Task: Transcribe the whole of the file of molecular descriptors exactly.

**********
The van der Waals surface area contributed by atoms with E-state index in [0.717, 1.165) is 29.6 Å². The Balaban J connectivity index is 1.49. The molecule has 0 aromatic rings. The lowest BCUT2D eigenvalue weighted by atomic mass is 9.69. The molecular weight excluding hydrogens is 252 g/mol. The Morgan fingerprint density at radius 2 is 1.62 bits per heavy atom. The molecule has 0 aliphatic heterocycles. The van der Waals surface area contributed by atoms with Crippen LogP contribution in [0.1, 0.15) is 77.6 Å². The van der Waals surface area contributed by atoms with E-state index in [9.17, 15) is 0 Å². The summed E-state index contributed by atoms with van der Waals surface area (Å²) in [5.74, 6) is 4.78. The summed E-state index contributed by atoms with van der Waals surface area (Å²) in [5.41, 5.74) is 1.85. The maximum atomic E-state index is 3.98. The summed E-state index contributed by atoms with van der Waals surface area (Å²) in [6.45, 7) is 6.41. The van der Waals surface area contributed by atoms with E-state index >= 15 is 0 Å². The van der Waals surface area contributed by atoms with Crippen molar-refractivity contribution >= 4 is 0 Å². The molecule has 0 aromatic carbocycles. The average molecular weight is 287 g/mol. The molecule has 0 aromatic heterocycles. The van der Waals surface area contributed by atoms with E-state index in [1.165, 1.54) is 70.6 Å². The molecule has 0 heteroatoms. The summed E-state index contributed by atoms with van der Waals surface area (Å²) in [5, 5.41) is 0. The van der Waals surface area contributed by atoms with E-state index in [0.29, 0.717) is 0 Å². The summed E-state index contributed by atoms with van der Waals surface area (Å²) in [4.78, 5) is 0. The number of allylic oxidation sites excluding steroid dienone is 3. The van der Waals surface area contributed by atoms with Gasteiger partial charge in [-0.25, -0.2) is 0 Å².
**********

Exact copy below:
The van der Waals surface area contributed by atoms with E-state index in [0.717, 1.165) is 29.6 Å². The Balaban J connectivity index is 1.49. The molecule has 0 aromatic rings. The lowest BCUT2D eigenvalue weighted by atomic mass is 9.69. The molecular weight excluding hydrogens is 252 g/mol. The Morgan fingerprint density at radius 2 is 1.62 bits per heavy atom. The molecule has 0 aliphatic heterocycles. The van der Waals surface area contributed by atoms with Crippen LogP contribution in [0.1, 0.15) is 77.6 Å². The van der Waals surface area contributed by atoms with E-state index in [9.17, 15) is 0 Å². The summed E-state index contributed by atoms with van der Waals surface area (Å²) in [5.74, 6) is 4.78. The summed E-state index contributed by atoms with van der Waals surface area (Å²) in [5.41, 5.74) is 1.85. The maximum atomic E-state index is 3.98. The summed E-state index contributed by atoms with van der Waals surface area (Å²) in [6.45, 7) is 6.41. The van der Waals surface area contributed by atoms with E-state index >= 15 is 0 Å². The van der Waals surface area contributed by atoms with Crippen molar-refractivity contribution >= 4 is 0 Å². The molecule has 0 aromatic carbocycles. The average molecular weight is 287 g/mol. The molecule has 0 aromatic heterocycles. The van der Waals surface area contributed by atoms with E-state index in [1.165, 1.54) is 70.6 Å². The molecule has 0 heteroatoms. The summed E-state index contributed by atoms with van der Waals surface area (Å²) in [5, 5.41) is 0. The van der Waals surface area contributed by atoms with E-state index in [0.29, 0.717) is 0 Å². The summed E-state index contributed by atoms with van der Waals surface area (Å²) in [4.78, 5) is 0. The number of allylic oxidation sites excluding steroid dienone is 3. The van der Waals surface area contributed by atoms with Gasteiger partial charge in [-0.25, -0.2) is 0 Å².